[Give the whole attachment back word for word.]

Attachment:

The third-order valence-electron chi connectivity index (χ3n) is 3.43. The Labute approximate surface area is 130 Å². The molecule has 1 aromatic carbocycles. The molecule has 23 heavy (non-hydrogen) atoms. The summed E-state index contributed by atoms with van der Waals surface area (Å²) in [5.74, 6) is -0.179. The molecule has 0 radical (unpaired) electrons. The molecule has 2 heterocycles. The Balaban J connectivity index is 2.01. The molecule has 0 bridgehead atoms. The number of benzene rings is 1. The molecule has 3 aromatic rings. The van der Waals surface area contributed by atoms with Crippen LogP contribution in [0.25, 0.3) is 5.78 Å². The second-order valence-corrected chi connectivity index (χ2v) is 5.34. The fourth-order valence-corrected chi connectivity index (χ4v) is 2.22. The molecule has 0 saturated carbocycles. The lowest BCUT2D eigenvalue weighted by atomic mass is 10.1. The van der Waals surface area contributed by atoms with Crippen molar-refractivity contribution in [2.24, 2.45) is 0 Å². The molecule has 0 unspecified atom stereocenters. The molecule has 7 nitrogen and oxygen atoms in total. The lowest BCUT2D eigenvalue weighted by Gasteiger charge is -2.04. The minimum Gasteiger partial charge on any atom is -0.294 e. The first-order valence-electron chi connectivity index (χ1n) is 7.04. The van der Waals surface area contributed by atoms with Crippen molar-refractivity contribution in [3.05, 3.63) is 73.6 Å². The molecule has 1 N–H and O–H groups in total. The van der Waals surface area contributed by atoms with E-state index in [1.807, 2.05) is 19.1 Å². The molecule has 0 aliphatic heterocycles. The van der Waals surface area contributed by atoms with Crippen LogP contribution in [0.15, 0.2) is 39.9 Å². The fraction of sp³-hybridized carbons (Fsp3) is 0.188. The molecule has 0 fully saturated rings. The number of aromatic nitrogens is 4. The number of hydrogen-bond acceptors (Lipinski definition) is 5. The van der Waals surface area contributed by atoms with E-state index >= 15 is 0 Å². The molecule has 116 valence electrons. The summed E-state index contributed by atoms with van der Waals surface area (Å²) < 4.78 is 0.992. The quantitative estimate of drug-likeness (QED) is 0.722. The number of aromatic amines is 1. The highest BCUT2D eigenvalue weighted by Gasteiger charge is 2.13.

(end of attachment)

The third-order valence-electron chi connectivity index (χ3n) is 3.43. The Labute approximate surface area is 130 Å². The molecule has 1 aromatic carbocycles. The molecule has 23 heavy (non-hydrogen) atoms. The summed E-state index contributed by atoms with van der Waals surface area (Å²) in [5.74, 6) is -0.179. The molecule has 0 radical (unpaired) electrons. The molecule has 2 heterocycles. The Balaban J connectivity index is 2.01. The molecule has 0 bridgehead atoms. The number of benzene rings is 1. The molecule has 3 aromatic rings. The van der Waals surface area contributed by atoms with Crippen LogP contribution in [0.25, 0.3) is 5.78 Å². The second-order valence-corrected chi connectivity index (χ2v) is 5.34. The fourth-order valence-corrected chi connectivity index (χ4v) is 2.22. The molecule has 0 saturated carbocycles. The lowest BCUT2D eigenvalue weighted by atomic mass is 10.1. The van der Waals surface area contributed by atoms with Crippen molar-refractivity contribution in [2.24, 2.45) is 0 Å². The molecule has 0 unspecified atom stereocenters. The molecule has 7 nitrogen and oxygen atoms in total. The lowest BCUT2D eigenvalue weighted by Gasteiger charge is -2.04. The minimum Gasteiger partial charge on any atom is -0.294 e. The first-order valence-electron chi connectivity index (χ1n) is 7.04. The van der Waals surface area contributed by atoms with Crippen molar-refractivity contribution in [3.05, 3.63) is 73.6 Å². The molecule has 1 N–H and O–H groups in total. The van der Waals surface area contributed by atoms with E-state index in [1.807, 2.05) is 19.1 Å². The molecule has 0 aliphatic heterocycles. The van der Waals surface area contributed by atoms with Crippen LogP contribution in [0.15, 0.2) is 39.9 Å². The fraction of sp³-hybridized carbons (Fsp3) is 0.188. The molecule has 0 fully saturated rings. The number of aromatic nitrogens is 4. The number of hydrogen-bond acceptors (Lipinski definition) is 5. The van der Waals surface area contributed by atoms with E-state index >= 15 is 0 Å². The molecule has 116 valence electrons. The summed E-state index contributed by atoms with van der Waals surface area (Å²) < 4.78 is 0.992. The quantitative estimate of drug-likeness (QED) is 0.722. The number of aromatic amines is 1. The highest BCUT2D eigenvalue weighted by Gasteiger charge is 2.13.